Best Companies to Work For, Right?

 

Attention Graduates Don’t Fall for Best Company Lists

Yes you know the ones the Forbes puts out, and probably your local newspaper or TV network every year about where you want to work.

How can I possibly talk bad about these lists you ask?

Consider what many of these lists entail when you look at reviews from the employees themselves I assure you I am not exaggerating “When we work late the company will order us in food” or how about this one company boasts having its own “frozen drink machine”.  Does this large company sound familiar to you “we have large cafes with gourmet chefs to prepare food

Notice the absence in all of these great reviews things like:

  • Plenty of free time to come and go as I please
  • I set my own hours
  • Lots of paid vacation time
  • We get every holiday off under the sun

Here is what is going on, these best companies to work for are thinly disguised sweat shops that American college graduates have come to adorn.  I like to refer to these companies as compassionate capitalists; the idea is to never get you to leave your desk.  With new technology you can’t even leave because of your digital ball and chain, you smart phone.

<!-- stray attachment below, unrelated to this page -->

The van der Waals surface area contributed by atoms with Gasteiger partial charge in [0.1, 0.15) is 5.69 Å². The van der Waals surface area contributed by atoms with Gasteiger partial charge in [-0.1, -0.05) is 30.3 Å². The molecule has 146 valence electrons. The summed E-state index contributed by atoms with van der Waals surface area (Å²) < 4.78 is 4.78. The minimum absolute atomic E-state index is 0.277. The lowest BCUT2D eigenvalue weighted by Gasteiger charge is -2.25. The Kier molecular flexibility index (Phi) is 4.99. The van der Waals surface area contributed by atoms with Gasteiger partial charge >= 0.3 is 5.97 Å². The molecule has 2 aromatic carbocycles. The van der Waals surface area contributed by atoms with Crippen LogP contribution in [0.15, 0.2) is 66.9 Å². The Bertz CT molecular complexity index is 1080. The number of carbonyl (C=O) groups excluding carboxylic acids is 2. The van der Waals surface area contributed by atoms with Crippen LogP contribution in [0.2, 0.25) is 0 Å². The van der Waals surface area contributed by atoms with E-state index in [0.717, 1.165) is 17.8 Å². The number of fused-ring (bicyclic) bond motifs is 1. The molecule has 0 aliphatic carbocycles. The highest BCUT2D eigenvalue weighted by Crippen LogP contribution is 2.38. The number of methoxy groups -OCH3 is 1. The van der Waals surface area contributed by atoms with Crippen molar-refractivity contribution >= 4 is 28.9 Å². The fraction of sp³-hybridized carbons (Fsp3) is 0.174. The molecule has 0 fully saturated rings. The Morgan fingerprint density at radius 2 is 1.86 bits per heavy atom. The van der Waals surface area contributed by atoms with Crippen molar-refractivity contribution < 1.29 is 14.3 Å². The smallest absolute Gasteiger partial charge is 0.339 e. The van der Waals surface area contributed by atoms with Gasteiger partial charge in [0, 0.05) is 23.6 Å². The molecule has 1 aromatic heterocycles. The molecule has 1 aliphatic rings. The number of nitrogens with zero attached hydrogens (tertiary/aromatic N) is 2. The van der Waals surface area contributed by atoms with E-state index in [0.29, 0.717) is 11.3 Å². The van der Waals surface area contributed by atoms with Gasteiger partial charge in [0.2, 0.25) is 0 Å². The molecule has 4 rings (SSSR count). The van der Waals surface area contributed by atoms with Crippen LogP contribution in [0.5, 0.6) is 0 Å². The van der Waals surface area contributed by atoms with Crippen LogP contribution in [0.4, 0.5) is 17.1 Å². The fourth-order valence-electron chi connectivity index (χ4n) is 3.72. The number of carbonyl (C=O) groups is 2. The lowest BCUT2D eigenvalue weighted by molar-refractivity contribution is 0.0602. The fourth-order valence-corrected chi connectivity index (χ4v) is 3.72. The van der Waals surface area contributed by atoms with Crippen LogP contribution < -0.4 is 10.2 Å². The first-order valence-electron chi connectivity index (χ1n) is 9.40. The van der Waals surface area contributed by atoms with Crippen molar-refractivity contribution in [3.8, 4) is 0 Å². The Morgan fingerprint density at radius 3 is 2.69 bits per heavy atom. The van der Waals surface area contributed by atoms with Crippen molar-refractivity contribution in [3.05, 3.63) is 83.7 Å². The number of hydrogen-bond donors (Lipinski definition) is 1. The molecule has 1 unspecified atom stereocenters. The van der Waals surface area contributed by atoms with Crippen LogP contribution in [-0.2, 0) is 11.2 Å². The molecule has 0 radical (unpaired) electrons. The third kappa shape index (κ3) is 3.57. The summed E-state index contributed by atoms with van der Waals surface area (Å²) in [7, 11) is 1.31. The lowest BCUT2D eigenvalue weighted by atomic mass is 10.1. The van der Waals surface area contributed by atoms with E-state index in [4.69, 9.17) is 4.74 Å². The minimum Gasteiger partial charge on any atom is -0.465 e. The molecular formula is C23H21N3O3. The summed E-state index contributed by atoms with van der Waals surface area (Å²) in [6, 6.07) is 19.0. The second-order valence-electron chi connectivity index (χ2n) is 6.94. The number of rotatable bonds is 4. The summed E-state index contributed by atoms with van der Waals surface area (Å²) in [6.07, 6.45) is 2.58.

If you choose to work for one of these companies just understand that it’s not all fun and games there is real work that is expected to be done, and they will get it out of you.

In fact this is how it seems I’ve been able to spot companies that expect far too much out of employees.  I don’t think sacrificing a vacation in the traditional sense of leaving work behind to enjoy life for a couple of days or weeks is reason enough to take part in a couple thousand dollars worth of food and drinks.  During a job interview I was told at a company that offered similar we buy our employees food, that I should put out of my mind holidays like Easter, and Christmas, and get used to working 12 hour days.

My gripe with these statements over “free food and drinks” as qualifying a company as a great place to work is that I worked at a place that had pretty much just that.  I probably bought 20 meals or so a year while working, the rest where corporate expensed, the office fridge was stocked on the corporate dollar as was the pantry.  We certainly did not make the best places to work for list, don’t get me wrong it is a nice perk, but that should not be what gets a company onto one of these lists.  There seems to be a categorical misunderstanding of what it should take to get on a list like this.